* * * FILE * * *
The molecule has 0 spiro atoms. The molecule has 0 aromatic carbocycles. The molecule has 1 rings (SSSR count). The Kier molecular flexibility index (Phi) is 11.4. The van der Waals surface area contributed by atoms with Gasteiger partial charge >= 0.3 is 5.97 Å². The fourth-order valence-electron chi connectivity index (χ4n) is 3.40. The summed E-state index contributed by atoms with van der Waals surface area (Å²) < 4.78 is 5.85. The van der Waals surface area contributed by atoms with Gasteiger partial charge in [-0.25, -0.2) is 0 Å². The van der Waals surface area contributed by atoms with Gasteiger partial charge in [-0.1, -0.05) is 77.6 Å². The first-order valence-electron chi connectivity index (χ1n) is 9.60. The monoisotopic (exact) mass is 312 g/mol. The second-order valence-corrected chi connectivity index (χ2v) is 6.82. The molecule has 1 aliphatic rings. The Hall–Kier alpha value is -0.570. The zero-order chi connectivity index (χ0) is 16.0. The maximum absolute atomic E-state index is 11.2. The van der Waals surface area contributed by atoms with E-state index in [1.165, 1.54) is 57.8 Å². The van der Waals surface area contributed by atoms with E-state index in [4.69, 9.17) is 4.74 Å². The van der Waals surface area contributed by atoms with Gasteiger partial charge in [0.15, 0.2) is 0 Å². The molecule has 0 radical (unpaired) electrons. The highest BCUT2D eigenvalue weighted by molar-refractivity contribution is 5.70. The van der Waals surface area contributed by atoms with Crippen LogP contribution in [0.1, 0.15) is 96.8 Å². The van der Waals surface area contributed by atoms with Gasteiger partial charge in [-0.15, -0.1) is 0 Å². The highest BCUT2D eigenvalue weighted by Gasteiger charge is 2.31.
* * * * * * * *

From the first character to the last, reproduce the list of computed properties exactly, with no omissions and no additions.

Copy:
The molecule has 0 spiro atoms. The molecule has 0 aromatic carbocycles. The molecule has 1 rings (SSSR count). The Kier molecular flexibility index (Phi) is 11.4. The van der Waals surface area contributed by atoms with Gasteiger partial charge >= 0.3 is 5.97 Å². The fourth-order valence-electron chi connectivity index (χ4n) is 3.40. The summed E-state index contributed by atoms with van der Waals surface area (Å²) < 4.78 is 5.85. The van der Waals surface area contributed by atoms with Gasteiger partial charge in [-0.25, -0.2) is 0 Å². The van der Waals surface area contributed by atoms with Gasteiger partial charge in [-0.1, -0.05) is 77.6 Å². The first-order valence-electron chi connectivity index (χ1n) is 9.60. The monoisotopic (exact) mass is 312 g/mol. The second-order valence-corrected chi connectivity index (χ2v) is 6.82. The molecule has 1 aliphatic rings. The Hall–Kier alpha value is -0.570. The zero-order chi connectivity index (χ0) is 16.0. The maximum absolute atomic E-state index is 11.2. The van der Waals surface area contributed by atoms with E-state index in [1.165, 1.54) is 57.8 Å². The van der Waals surface area contributed by atoms with E-state index in [4.69, 9.17) is 4.74 Å². The van der Waals surface area contributed by atoms with Gasteiger partial charge in [0.15, 0.2) is 0 Å². The molecule has 0 radical (unpaired) electrons. The highest BCUT2D eigenvalue weighted by molar-refractivity contribution is 5.70. The van der Waals surface area contributed by atoms with Crippen LogP contribution in [0.1, 0.15) is 96.8 Å². The van der Waals surface area contributed by atoms with Gasteiger partial charge in [-0.15, -0.1) is 0 Å². The highest BCUT2D eigenvalue weighted by Gasteiger charge is 2.31.